Animating a walk

22 October, 2008

How a Character Walks


Animating a walk can be a
challenge for any animator. They become much easier when we keep in mind a few
important elements, such as: emotion, weight, and strong key
. Of course these ingredients are important to any form of animation -
2D or 3D. Emotion affects every aspect of the walk. The greater the emotional
weight…the greater the physical weight.


An angry walk should be
forceful and have more weight. A sad or depressed walk will display more weight
but be more sluggish and seem closer to the ground. During a happy or joyous
walk the character will seem lighter and his movements freer and further from
the ground. Knowing the emotion of the character is the first step of any walk.



Weight is the next ingredient
of a walk! Again, the greater the emotional weight…the greater physical



Weight can be shown in the
feet…legs and body. Specifically, squashing the feet, the quadriceps and the
belly can add greater weight to the character. Having the “weight of the world”
on his shoulders can be shown physically.



Once the ideas of emotion and
weight are thought out we add strong posing… which means thumbnails.



To better understand the
movement…let’s begin with the primary action of the hips, legs and feet. The
first pose is the contact position. Feel free to indicate the hips and to
designate the left foot and the right foot.


The heel of the left foot and the toe of
the right foot make contact. The contact position measures of the stride. The
left and right feet are in different places on the plane.



The next key pose is the recoil
pose. It works best as the very next drawing of the walk. It is usually the
lowest pose in the movement. Recoil pose shows a lot of weight and impact
especially when it follows the contact pose.



During as normal walk, go from the
contact to the recoil in one drawing – no inbetweens or it will look mushy.
Notice the squash (weight) of the foot.



The next pose of the walk is
the passing position, where one leg passes the other as it advances forward. The
passing position or pose can be the highest point of the walk.


The right hip has rotated upward in an




It is Very Important To Make
The Knee Of The Passing Leg:





Always draw a good “Readable”
silhouette. Generally, the passing pose shows the most weight of all the
drawings in a walk. Remember, the leg moving forward has separate arcs for the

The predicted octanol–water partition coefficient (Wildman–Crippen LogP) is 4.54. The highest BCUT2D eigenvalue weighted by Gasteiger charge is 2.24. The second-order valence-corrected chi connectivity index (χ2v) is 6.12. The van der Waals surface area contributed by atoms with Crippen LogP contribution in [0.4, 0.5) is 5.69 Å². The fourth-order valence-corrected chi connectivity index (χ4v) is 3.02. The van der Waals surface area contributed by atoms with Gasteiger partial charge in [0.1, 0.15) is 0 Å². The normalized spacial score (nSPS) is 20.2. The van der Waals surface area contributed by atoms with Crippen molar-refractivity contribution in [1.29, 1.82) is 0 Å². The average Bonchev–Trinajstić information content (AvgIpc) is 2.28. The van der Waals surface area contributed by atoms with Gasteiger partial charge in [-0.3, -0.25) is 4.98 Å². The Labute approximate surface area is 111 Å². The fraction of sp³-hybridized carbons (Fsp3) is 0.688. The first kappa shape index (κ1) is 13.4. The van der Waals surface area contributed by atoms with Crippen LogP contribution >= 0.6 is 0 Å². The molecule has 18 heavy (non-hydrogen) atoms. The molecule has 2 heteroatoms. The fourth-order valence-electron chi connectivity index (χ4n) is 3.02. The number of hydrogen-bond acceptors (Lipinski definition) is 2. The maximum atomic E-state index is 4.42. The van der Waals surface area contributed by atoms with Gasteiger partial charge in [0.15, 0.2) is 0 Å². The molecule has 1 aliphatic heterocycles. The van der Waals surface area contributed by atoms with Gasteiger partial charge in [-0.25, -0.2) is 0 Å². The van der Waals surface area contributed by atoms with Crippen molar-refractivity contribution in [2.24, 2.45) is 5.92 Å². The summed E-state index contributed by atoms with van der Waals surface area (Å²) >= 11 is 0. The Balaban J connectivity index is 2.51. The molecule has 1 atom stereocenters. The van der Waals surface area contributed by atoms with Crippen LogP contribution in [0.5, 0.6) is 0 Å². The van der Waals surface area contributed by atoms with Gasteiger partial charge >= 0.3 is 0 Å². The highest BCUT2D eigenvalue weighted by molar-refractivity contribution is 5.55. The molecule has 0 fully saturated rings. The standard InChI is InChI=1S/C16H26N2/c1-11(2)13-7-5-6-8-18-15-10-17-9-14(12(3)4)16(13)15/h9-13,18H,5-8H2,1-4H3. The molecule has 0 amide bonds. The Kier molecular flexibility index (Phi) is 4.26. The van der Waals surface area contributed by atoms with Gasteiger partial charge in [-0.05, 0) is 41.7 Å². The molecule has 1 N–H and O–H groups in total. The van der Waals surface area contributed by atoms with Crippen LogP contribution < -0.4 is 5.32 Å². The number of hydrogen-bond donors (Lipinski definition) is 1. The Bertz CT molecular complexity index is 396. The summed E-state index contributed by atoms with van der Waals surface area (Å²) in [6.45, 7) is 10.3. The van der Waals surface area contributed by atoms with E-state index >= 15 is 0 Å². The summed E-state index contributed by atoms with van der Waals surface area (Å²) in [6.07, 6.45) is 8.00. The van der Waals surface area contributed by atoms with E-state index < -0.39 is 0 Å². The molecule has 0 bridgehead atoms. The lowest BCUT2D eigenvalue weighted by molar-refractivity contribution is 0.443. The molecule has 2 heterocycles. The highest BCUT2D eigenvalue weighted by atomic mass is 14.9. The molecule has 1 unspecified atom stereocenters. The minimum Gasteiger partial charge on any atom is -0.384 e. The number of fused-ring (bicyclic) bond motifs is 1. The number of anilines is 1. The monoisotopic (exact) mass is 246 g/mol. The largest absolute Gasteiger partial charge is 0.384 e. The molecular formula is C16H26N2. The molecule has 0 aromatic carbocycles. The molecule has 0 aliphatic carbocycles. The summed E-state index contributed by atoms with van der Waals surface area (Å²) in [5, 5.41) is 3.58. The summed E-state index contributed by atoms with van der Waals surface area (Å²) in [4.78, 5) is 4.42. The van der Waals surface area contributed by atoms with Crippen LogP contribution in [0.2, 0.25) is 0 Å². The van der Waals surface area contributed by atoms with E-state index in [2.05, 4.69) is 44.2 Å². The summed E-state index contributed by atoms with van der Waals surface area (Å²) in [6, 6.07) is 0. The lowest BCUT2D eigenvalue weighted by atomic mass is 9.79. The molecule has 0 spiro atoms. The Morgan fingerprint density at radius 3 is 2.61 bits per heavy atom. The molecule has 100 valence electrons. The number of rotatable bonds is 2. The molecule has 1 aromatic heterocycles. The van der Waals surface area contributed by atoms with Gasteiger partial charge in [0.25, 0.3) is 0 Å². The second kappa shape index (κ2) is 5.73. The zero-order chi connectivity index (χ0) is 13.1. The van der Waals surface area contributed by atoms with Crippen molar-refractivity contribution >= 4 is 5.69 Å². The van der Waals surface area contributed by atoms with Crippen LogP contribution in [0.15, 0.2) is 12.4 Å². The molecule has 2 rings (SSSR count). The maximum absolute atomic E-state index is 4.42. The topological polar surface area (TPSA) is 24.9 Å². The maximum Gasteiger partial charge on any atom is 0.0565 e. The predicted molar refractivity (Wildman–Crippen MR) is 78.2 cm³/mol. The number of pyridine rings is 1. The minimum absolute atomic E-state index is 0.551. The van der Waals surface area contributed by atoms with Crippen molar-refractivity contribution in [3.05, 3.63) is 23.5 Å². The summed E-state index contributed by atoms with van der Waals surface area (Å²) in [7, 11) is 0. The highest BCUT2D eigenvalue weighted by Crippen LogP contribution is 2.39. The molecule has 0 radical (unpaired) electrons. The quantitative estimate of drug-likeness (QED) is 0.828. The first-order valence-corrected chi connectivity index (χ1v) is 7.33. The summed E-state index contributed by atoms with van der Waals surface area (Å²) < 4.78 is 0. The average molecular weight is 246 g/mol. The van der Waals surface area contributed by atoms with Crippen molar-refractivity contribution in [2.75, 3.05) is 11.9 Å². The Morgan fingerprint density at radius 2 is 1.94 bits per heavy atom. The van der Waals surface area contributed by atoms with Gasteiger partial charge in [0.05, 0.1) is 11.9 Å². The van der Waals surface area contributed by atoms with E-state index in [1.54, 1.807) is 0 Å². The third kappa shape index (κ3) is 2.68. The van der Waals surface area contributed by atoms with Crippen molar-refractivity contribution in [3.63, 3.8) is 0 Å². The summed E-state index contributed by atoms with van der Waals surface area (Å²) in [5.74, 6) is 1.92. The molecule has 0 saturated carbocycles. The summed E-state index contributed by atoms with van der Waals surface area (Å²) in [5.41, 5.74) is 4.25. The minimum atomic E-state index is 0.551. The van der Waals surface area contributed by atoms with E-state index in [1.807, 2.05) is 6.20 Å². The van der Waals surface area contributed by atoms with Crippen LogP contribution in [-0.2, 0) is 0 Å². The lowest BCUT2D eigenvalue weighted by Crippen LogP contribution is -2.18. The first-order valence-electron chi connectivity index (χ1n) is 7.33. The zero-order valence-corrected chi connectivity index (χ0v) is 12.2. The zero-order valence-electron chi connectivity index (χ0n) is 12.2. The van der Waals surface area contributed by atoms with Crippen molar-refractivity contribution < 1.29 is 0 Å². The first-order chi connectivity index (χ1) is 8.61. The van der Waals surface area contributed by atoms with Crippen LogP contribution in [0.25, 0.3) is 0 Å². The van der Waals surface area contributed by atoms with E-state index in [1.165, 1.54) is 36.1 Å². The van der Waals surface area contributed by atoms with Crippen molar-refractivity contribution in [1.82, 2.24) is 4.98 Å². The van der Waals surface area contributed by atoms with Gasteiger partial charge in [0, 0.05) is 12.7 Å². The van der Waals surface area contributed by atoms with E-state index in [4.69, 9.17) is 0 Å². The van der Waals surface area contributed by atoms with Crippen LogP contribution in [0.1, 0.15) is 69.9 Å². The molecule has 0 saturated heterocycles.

hips, knees, ankles and toes.



As the leg comes forward…you
can bring the foot forward in one of these two ways.



The next key pose of the walk
is just the reverse of the first contact pose.



Once the PRIMARY action is
KEYED OUT; pencil test the KEYS and check out the movements and timing.



The six frames and eight frames indicate
the key pose plus two or three inbetween drawings.


the contact position and the passing position the character will be on balance.
Between the passing position and the next contact drawing the character will be
off balance.



If the character is walking
across the frame, the contact measure the length of the stride – the placement
of the toes and heels are important.



Once the PRIMARY action is
tested – we can add the torso, a SECONDARY action.



Avoid having the torso is too
“straight up”. The character will become stiff. Lean the torso slightly forward.



During the RECOIL position,
bring the torso forward. During the passing position, you have two options for
the torso and spine. Reversing the spine (a body reversal) when the leg extends
makes for a more fluid movement.



The last phase of the walk is
the SECONDARY action of the arm swing.



The arm swing is like a
pendulum. The movement is motivated by the shoulder….not the hand. The
shoulders move opposite the hips. When the left arm is forward the left leg is
back. When the right arm is back the right leg is forward.



A nice
overlapping action can occur by having the arm swing be at its extreme position
during the “recoil” position and not the contact position.


 Some Characters:






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